Social Identity Comics
Comics frame stories of identity.
How can you express an identity story in 4 panels? Students began this inquiry by considering the Social Identity Wheel and a chapter from Gene Luen Yang's graphic novel American Born Chinese. Students then embarked on telling a story from their own experiences relating to one section of the Social Identity Wheel, in the format of a comic strip.
1. Students first do a mindmap in groups and then as a class to answer the question, What is Identity?
2. Two definitions are given: ascribed and avowed, the pieces of identity given to us versus the way we see ourselves.
3. Students divide the ideas written on the class mindmap into ascribed and avowed. The class discusses: how can avowed identity relate to ascribed identity?
4. After reminding students that they do not need to share information that would make them uncomfortable, I introduce the Social Identity wheel, and ask students to consider the different aspects of their ascribed identity. See Resource 1
5. We read Chapter 3 of the graphic novel American Born Chinese by Gene Luen Yang. Students are asked what the main character's ascribed and avowed characteristics are, as well as what part(s)of the social identity wheel the chapter touches on. See Resource 2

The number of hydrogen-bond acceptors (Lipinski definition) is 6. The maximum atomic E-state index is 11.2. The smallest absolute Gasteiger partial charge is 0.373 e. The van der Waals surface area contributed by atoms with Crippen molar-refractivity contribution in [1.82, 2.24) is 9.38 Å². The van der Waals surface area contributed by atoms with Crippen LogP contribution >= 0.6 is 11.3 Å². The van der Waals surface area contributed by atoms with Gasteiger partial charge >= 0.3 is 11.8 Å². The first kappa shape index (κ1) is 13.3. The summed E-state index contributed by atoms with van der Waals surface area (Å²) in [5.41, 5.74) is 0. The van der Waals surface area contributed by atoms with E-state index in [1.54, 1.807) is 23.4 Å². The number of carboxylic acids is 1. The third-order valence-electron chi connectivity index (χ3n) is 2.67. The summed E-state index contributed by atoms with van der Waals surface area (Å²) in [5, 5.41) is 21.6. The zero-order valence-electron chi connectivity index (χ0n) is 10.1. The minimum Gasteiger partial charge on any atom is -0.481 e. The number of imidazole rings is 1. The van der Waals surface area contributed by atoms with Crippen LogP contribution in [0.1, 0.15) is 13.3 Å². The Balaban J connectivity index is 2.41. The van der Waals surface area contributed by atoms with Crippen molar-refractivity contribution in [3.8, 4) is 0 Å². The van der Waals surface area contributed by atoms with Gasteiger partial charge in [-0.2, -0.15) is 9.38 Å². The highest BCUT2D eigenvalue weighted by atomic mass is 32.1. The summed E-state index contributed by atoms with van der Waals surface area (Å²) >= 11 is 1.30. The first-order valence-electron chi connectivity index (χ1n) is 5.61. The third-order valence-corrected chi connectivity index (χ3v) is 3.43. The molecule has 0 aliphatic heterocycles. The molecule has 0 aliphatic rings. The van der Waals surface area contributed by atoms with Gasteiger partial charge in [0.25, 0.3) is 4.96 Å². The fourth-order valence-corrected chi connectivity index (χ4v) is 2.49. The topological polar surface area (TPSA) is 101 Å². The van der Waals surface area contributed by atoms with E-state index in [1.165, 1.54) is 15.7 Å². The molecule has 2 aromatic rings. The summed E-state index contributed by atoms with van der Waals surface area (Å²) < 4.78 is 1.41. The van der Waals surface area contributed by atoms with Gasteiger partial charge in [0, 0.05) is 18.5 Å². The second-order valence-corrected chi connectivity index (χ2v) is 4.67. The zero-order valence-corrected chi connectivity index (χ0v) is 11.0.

6. Students are asked to select a part of the Social Identity wheel that they will express in a comic.
7. Students begin storyboarding their ideas in their sketchbook in a 4 panel format.
8. Groups of students each receive one page of a comic book from various artists. Students are asked to discuss with the class how each artist framed each panel and the series of panels together on the page, as well as the text and the image.
9. Students continue storyboarding, and are encouraged to consider their framing choices.
10. Students are partnered to exchange work-in-progress critiques.
10. When ready, students move on to outlining their 4 panels on bristol.
11. Students review value with hatching and crosshatching, as well as with gray brush tip markers.
12. Students share their final work with a gallery walk and then move into a guided critique.